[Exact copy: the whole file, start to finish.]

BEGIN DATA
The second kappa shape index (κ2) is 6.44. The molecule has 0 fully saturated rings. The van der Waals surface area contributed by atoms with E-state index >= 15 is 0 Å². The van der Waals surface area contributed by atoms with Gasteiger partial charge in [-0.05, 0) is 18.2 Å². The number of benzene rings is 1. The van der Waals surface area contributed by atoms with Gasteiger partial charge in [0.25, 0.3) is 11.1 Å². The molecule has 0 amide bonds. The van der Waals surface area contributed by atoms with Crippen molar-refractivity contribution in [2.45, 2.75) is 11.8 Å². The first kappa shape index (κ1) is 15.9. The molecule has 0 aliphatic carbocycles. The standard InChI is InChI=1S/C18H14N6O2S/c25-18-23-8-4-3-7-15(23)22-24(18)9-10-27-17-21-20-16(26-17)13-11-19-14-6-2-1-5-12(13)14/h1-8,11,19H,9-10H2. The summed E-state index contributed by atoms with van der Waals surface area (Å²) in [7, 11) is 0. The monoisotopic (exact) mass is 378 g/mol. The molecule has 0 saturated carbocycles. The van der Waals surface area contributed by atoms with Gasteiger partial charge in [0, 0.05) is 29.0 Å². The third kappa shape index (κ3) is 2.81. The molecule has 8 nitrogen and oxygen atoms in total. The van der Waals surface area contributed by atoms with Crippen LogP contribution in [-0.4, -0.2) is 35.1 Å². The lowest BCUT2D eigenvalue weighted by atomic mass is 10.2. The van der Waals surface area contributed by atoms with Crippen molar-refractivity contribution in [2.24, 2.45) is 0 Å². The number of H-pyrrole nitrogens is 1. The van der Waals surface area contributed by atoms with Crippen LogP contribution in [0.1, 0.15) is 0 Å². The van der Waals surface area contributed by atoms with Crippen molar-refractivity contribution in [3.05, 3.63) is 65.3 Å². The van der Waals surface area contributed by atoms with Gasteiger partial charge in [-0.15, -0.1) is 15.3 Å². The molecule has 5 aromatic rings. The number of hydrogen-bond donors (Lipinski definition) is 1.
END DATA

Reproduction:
The second kappa shape index (κ2) is 6.44. The molecule has 0 fully saturated rings. The van der Waals surface area contributed by atoms with E-state index >= 15 is 0 Å². The van der Waals surface area contributed by atoms with Gasteiger partial charge in [-0.05, 0) is 18.2 Å². The number of benzene rings is 1. The van der Waals surface area contributed by atoms with Gasteiger partial charge in [0.25, 0.3) is 11.1 Å². The molecule has 0 amide bonds. The van der Waals surface area contributed by atoms with Crippen molar-refractivity contribution in [2.45, 2.75) is 11.8 Å². The first kappa shape index (κ1) is 15.9. The molecule has 0 aliphatic carbocycles. The standard InChI is InChI=1S/C18H14N6O2S/c25-18-23-8-4-3-7-15(23)22-24(18)9-10-27-17-21-20-16(26-17)13-11-19-14-6-2-1-5-12(13)14/h1-8,11,19H,9-10H2. The summed E-state index contributed by atoms with van der Waals surface area (Å²) in [7, 11) is 0. The monoisotopic (exact) mass is 378 g/mol. The molecule has 0 saturated carbocycles. The van der Waals surface area contributed by atoms with Gasteiger partial charge in [0, 0.05) is 29.0 Å². The third kappa shape index (κ3) is 2.81. The molecule has 8 nitrogen and oxygen atoms in total. The van der Waals surface area contributed by atoms with Crippen LogP contribution in [-0.4, -0.2) is 35.1 Å². The lowest BCUT2D eigenvalue weighted by atomic mass is 10.2. The van der Waals surface area contributed by atoms with Crippen molar-refractivity contribution in [2.24, 2.45) is 0 Å². The number of H-pyrrole nitrogens is 1. The van der Waals surface area contributed by atoms with Crippen LogP contribution in [0.1, 0.15) is 0 Å². The van der Waals surface area contributed by atoms with Crippen molar-refractivity contribution in [3.05, 3.63) is 65.3 Å². The van der Waals surface area contributed by atoms with Gasteiger partial charge in [-0.15, -0.1) is 15.3 Å². The molecule has 5 aromatic rings. The number of hydrogen-bond donors (Lipinski definition) is 1.